I confess. I’m a payments nerd.
Yes, handing over a note or paying a bill may be pretty mundane, particularly the latter. Few would dispute that, myself included, as the many bills on my fridge would attest. But underneath, technological advances and developments are occurring so rapidly that the future of payments is getting harder to predict, exciting trends that are set to be turbocharged in coming years.
After a five-year journey, Australians will next year have access to a brand new 21st century, real time, data-rich payments system known as the New Payments Platform (NPP). It will enable consumers, businesses and governments to make payments 24/7 between bank accounts almost instantly on a world-class platform that is separate to credit card networks. Rather than having to remember BSB and account numbers, the NPP opens up a new world of “PayIDs”, such as mobile phone numbers and ABNs, to be linked to bank accounts.
It’s exciting and the biggest development in Australia’s payments market in decades.
What’s world-leading about the NPP is that it’s been built to evolve and be flexible to changing consumers’ and businesses’ needs over time, including via so-called “overlay services”. The first to be rolled out will be Osko by BPAY, a super-fast payment option available via digital banking channels 24/7, 365 days a year that will result in cash being transferred, visible online and available almost instantly. Australian consumers, businesses and governments will derive value from these services. (For example, governments can make quick emergency payments to citizens affected by natural disasters.)
Osko’s next functionality rolled out may be “request to pay”, potentially ending my days of paying bills all at once. Instead, I may receive a request to pay notification on my phone from my electricity provider (or a friend for Saturday night’s dinner), which I can instantly review and pay on the spot with one click, a great experience for both corporates and consumers.
Osko has also flagged “payment with a document” functionality, a great value proposition from a business to consumer and business to business perspective by replacing the sending of paper remittance advices with digital notifications. The imagination runs wild about the potential benefits for consumers.
But one of the powerful propositions of the NPP is replacing the inefficiencies in B2B.
Ahead of the official public launch of the NPP early next year, we are discussing with customers how they are thinking about and preparing for the introduction of Osko. Where do the opportunities lie for them, which customer pain points can they solve for and how are they planning on navigating the challenges of such a dramatic change in the payments landscape?
Think of car dealerships, where people typically pay with bank cheques or credit cards. All of a sudden, do they need to hire account receivable clerks on weekends to confirm payments outside of traditional working hours? Or a utility company – how will they handle the situation of someone paying their bill just before midnight when penalties were due to kick in or the power cut off? Are their back end systems set up to accept, register and fulfil their services for an Osko payment?
There’s also lots of upside, such as if PayID adoption takes off. Given businesses and governments may not have consumers’ bank account details but do know their mobile number, refunds become so much simpler – an efficiency saving for the payer and better experience for payee.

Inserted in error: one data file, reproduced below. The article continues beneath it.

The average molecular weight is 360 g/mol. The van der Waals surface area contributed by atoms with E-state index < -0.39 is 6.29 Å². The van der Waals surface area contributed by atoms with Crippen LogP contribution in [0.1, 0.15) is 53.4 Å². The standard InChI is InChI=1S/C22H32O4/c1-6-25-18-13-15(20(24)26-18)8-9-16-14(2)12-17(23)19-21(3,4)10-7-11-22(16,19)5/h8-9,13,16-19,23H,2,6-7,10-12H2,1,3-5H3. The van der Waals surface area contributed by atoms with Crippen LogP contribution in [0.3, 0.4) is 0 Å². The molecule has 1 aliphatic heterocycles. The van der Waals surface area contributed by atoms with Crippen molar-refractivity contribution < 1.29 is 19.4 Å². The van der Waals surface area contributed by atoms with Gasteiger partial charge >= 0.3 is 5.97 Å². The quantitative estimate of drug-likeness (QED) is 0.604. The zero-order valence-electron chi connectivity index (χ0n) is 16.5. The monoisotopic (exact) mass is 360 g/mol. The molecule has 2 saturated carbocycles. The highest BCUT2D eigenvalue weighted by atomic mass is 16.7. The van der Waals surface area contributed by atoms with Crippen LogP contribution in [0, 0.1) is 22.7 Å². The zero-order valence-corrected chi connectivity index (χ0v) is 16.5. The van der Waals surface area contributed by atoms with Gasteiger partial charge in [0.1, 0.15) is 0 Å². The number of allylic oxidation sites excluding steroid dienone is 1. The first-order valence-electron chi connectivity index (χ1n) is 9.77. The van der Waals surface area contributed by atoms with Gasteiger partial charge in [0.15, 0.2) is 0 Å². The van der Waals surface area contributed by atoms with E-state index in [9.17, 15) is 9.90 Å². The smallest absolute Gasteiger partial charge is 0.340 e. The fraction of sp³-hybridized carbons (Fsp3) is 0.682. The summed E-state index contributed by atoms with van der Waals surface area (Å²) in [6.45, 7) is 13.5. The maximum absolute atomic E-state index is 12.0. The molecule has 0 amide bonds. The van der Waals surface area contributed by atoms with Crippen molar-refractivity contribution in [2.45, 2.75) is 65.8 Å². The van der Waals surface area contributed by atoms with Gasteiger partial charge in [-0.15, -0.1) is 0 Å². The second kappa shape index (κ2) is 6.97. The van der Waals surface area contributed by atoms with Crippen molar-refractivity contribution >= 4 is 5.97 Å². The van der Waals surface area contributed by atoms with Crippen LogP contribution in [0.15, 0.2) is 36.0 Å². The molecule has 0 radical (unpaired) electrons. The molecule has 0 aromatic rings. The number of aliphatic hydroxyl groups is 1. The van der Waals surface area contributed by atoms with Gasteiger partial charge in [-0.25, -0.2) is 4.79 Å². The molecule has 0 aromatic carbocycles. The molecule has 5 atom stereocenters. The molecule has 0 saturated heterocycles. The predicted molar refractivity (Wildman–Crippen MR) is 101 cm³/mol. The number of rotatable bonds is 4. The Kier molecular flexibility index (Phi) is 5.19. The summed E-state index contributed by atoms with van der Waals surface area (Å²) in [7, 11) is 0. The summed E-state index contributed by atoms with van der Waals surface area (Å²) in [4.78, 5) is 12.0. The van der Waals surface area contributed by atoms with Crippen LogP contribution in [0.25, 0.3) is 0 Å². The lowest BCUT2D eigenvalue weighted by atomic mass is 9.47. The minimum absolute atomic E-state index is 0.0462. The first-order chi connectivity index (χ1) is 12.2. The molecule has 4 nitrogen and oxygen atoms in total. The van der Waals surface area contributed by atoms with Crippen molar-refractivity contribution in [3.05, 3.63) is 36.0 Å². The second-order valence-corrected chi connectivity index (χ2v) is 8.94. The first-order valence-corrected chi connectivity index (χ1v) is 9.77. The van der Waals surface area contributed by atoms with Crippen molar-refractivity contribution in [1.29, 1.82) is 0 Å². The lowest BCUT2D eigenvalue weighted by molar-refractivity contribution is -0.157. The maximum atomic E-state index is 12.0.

As we know, consumers’ expectations can change rapidly as technology advances, and businesses with many complex systems need to think about these sorts of issues and get ready.
The reality is, the NPP is coming.
And as a bank, we know the challenges of dealing with technological change well. Take this project for example, a large, multi-year exercise being overseen by NPP Australia, the body owned by the 13 financial institutions behind the NPP. We are inserting a 21st century platform into an ecosystem that has evolved over time and wasn’t necessarily set up for super-fast, real time, data-rich payments. And the industry is arguably in the most challenging part of the project as we turn the infrastructure on and test.
That’s to be expected given the importance of payments in the economy.
From day one, we’ve taken the view of a disciplined, risk-based approach which has served us well. Westpac will be launching its NPP capability to a controlled group of customers before adding volume and scale once stability is assured
While banks are working together to bring the NPP to life, it’s important to get the foundational infrastructure right so that we can build onto it in years to come.
Personally, that’s one of the most exciting and interesting parts – how the NPP is actually used by consumers, businesses, banks and fintechs – and then evolves – over time.
There’s every chance certain sectors of the economy will find specific uses and leverage the capabilities to solve pain points and inefficiencies, such as using paper and cheques. And how will point of sale payments for everyday shopping and offerings such as credit card reward points evolve over time as incumbent companies and newer fintechs respond to NPP adoption and usage?
My feeling is credit cards won’t disappear or be replaced given the benefits, international acceptance and easy access to unsecured credit they offer. On the other hand, the decline in the use of cheques and cash could accelerate which will significantly reduce cost and manual processing. More broadly, what is certain is that the NPP launch is nearing fast and has been built for flexibility over time.
Given how quickly the economy is changing, that’s incredibly exciting for all.